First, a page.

Health knowledge and news provided by doctors.

Congress Asked Not To Intervene In CMS Decision On Anemia Drugs

Armen Hareyan's picture

Anemia Drugs

A coalition of consumer groups led by the Center for Science in the Public Interest and Consumers Union on Tuesday in a letter asked Congress not to intervene in a recent decision by CMS that will limit Medicare coverage for use of anemia medications -- Aranesp, manufactured by Amgen, and Procrit, manufactured by Johnson & Johnson -- in cancer patients, The Hill reports (Young, The Hill, 10/18).

Accordingto a 61-page "national coverage determination" announced in July,Medicare will cover the medications, synthetic forms of the proteinerythropoietin, to treat anemia caused by chemotherapy but not anemiacaused by cancer. Under the decision, Medicare will cover themedications to treat anemia in cancer patients whose hemoglobin levelsdecrease to less than 10 grams per deciliter of blood. The decisionwill allow local Medicare contractors to determine whether to cover themedications to treat patients with myelodysplastic syndrome, acondition that can lead to leukemia (Kaiser Daily Health Policy Report, 10/17).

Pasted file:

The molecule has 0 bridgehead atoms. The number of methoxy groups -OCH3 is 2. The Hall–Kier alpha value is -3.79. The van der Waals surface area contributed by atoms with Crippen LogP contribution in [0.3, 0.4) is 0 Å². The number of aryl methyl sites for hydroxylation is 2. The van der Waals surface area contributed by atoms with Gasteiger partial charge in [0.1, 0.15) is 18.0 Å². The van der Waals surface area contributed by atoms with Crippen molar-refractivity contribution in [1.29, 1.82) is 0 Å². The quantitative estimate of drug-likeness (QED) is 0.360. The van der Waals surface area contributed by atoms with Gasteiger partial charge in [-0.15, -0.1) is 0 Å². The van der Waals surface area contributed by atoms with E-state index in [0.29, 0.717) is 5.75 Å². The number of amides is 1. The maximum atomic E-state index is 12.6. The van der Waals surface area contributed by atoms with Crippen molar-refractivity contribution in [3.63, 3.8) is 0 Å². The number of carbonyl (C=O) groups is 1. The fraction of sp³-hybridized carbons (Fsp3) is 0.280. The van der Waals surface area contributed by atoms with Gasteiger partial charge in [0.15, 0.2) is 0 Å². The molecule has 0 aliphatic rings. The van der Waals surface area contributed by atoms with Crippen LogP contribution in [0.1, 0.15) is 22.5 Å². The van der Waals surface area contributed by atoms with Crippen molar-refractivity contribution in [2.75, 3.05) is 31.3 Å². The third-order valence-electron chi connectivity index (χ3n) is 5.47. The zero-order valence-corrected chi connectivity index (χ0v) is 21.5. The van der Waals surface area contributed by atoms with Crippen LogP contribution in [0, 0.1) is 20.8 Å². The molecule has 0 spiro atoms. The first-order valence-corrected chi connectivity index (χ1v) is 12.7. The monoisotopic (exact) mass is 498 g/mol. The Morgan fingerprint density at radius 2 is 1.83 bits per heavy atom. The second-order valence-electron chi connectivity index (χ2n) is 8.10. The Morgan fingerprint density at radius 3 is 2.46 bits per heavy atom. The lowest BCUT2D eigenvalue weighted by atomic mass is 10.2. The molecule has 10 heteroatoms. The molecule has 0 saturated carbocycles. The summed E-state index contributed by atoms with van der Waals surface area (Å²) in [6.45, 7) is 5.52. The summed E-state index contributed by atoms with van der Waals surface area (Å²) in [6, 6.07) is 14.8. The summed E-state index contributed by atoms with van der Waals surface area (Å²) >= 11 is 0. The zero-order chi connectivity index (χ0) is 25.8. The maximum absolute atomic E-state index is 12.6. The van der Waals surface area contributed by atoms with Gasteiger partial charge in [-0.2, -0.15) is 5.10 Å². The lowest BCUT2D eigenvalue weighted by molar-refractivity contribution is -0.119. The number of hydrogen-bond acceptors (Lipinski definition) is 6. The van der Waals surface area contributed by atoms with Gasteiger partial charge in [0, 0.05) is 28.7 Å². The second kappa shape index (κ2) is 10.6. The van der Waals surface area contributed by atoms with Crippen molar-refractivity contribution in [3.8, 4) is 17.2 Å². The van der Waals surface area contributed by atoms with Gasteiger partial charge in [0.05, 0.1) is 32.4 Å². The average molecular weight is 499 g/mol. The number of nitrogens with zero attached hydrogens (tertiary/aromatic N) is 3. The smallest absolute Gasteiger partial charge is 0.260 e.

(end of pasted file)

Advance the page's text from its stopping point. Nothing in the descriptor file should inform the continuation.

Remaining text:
Follow eMaxHealth on YouTube, Twitter and Facebook.
Please, click to subscribe to our Youtube Channel to be notified about upcoming health and food tips.

Last month, Reps. Anna Eshoo (D-Calif.) and Mike Rogers (R-Mich.) introduced a Congressional Review Act joint resolution (HJ Res 54) that would require CMS to reverse the decision. Amgen, J&J, the American Society of Clinical Oncology, the American Society of Hematology, patient advocacy groups, and for-profit cancer and kidney dialysis centers support the legislation.

Letter Details

In the letter, the coalition -- which includes the National Research Center for Women and Families, the National Women's Health Network, the TMJ Association and the U.S. Public Interest Research Group-- wrote, "Congress should set broad policy objectives and standardsfor Medicare, but congressional intervention regarding coveragepolicies for specific medical products would set a terrible precedent" (The Hill, 10/18).

Theletter added, "It would encourage companies making medical products aswell as medical specialty organizations to constantly ask members ofCongress to override scientific evidence and spend taxpayer dollarsneedlessly on products whose sale would benefit those companies orspecialties more than they benefit patients" (Edney, CongressDaily, 10/18).

Reprinted with permission from kaisernetwork.org. Youcan view the entire Kaiser DailyHealth Policy Report, search the archives, and sign up for email deliveryat kaisernetwork.org/email. The Kaiser Daily Health Policy Report is published for kaisernetwork.org, afree service of The Henry J. Kaiser Family Foundation.